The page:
The clay-rich rocks date to a time when Mars was habitable, and scientists suggest the overlying volcanic deposits could have preserved any biomarkers from ancient life from the destructive effects of radiation and oxidation. The clay outcrops spotted in Oxia were only revealed in the last few hundred million years, scientists said, as the top geologic layer eroded away.
The European rover has a drill to bore 2 meters — more than 6 feet — into the Martian surface to collect underground samples for analysis by the instruments inside the robot to sniff for signs of organics.
ExoMars is the first Mars mission to subject subsurface samples to such on-the-spot analyses.
The recommendation by the landing site working group, comprising members from Europe, Russia and the United States, will be formalized about six months before ExoMars’ launch after a thorough inspection of the Oxia Planum landing site with high-resolution images taken by NASA’s Mars Reconnaissance Orbiter.
The suite of mapping instruments aboard satellites in orbit around Mars has informed scientists about what awaits the rover at Oxia, but more detailed data is coming.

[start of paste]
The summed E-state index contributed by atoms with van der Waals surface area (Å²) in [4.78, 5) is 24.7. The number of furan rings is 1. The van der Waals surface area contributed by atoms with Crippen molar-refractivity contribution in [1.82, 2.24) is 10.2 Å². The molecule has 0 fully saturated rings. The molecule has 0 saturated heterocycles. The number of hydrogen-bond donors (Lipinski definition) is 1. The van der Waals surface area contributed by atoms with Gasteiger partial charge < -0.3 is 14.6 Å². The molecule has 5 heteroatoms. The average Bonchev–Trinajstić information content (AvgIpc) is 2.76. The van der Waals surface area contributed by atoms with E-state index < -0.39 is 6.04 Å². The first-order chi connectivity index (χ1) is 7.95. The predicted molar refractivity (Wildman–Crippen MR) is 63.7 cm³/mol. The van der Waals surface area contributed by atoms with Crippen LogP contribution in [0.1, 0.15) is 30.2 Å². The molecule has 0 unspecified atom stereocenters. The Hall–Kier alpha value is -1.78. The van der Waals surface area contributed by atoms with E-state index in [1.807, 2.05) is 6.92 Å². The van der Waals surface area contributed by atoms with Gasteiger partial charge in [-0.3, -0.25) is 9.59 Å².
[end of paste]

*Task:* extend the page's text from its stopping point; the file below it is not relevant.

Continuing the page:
“Compared with landing site selection for previous missions, which relied primarily on the morphology of candidate sites alone, we are today in a much better position to understand the mineralogy of the various sites,” Vago said in a statement.
“This puts us in the best position to choose sites that offer access to the most ancient, pristine material that not only preserves a record of early Mars but which is globally representative of processes occurring across the planet,” he said.
If the rover’s launch is pushed back to August 2020, Oxia remains a top contender for the landing site, along with one of two locations to be picked later between Aram Dorsum and Mawrth Vallis.
A fourth site — Hypanis Vallis — was discounted from consideration for the 2018 and 2020 launch opportunities.
“It made for a challenging decision today, given the quality of the cases for all sites, but we are looking forward to the next stage of analysis as we move closer to the launch of our exciting mission: our rover will search for molecular biosignatures in the subsurface for the very first time,” Vago said Wednesday.
ESA and the ExoMars contractor team, led by Thales Alenia Space of Italy, are finalizing a contract to complete development of the rover and its carrier module. European space officials have said the timeline to achieve a launch in 2018 is tight, and managers hope to decide by the end of the year which launch window to target.
The ExoMars program has overcome multiple redesigns in recent years, going from a European-led project to a joint exploration initiative to be developed in concert with NASA.
When the U.S. space agency dropped out in 2012 due to budget woes, ESA turned to Russia to provide launches for the 2016 orbiter and 2018 rover, along with science instruments and an entry, descent and landing module to deliver the rover to the Martian surface.
NASA remains a junior partner, supplying navigation and tracking support, components for one of the rover’s chief organic analyzers, and radios for data relay.